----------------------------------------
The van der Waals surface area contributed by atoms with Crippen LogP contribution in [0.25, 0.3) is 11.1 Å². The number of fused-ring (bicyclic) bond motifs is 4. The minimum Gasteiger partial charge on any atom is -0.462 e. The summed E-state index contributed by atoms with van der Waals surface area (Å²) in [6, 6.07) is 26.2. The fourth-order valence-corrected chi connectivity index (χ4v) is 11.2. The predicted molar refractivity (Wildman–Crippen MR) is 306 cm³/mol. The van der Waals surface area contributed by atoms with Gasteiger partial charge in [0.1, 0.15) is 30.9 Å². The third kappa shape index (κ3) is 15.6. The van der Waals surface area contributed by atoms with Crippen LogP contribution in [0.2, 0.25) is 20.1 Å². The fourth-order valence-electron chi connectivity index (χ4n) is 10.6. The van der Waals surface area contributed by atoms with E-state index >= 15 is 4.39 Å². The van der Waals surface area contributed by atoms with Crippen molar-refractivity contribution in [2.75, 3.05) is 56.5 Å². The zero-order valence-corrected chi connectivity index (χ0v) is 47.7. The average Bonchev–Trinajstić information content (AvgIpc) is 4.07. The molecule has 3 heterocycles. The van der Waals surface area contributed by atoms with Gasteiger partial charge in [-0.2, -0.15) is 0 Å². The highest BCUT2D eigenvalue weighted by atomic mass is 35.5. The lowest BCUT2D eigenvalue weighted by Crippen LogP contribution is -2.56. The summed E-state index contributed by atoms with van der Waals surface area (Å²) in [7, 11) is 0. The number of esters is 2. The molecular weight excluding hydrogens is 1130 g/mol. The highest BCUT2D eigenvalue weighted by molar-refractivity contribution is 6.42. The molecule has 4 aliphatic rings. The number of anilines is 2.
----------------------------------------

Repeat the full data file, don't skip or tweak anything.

The van der Waals surface area contributed by atoms with Crippen LogP contribution in [0.25, 0.3) is 11.1 Å². The number of fused-ring (bicyclic) bond motifs is 4. The minimum Gasteiger partial charge on any atom is -0.462 e. The summed E-state index contributed by atoms with van der Waals surface area (Å²) in [6, 6.07) is 26.2. The fourth-order valence-corrected chi connectivity index (χ4v) is 11.2. The predicted molar refractivity (Wildman–Crippen MR) is 306 cm³/mol. The van der Waals surface area contributed by atoms with Gasteiger partial charge in [0.1, 0.15) is 30.9 Å². The third kappa shape index (κ3) is 15.6. The van der Waals surface area contributed by atoms with Crippen LogP contribution in [0.2, 0.25) is 20.1 Å². The fourth-order valence-electron chi connectivity index (χ4n) is 10.6. The van der Waals surface area contributed by atoms with E-state index >= 15 is 4.39 Å². The van der Waals surface area contributed by atoms with Crippen molar-refractivity contribution in [2.75, 3.05) is 56.5 Å². The zero-order valence-corrected chi connectivity index (χ0v) is 47.7. The average Bonchev–Trinajstić information content (AvgIpc) is 4.07. The molecule has 3 heterocycles. The van der Waals surface area contributed by atoms with Gasteiger partial charge in [-0.2, -0.15) is 0 Å². The highest BCUT2D eigenvalue weighted by atomic mass is 35.5. The lowest BCUT2D eigenvalue weighted by Crippen LogP contribution is -2.56. The summed E-state index contributed by atoms with van der Waals surface area (Å²) in [7, 11) is 0. The number of esters is 2. The molecular weight excluding hydrogens is 1130 g/mol. The highest BCUT2D eigenvalue weighted by molar-refractivity contribution is 6.42. The molecule has 4 aliphatic rings. The number of anilines is 2.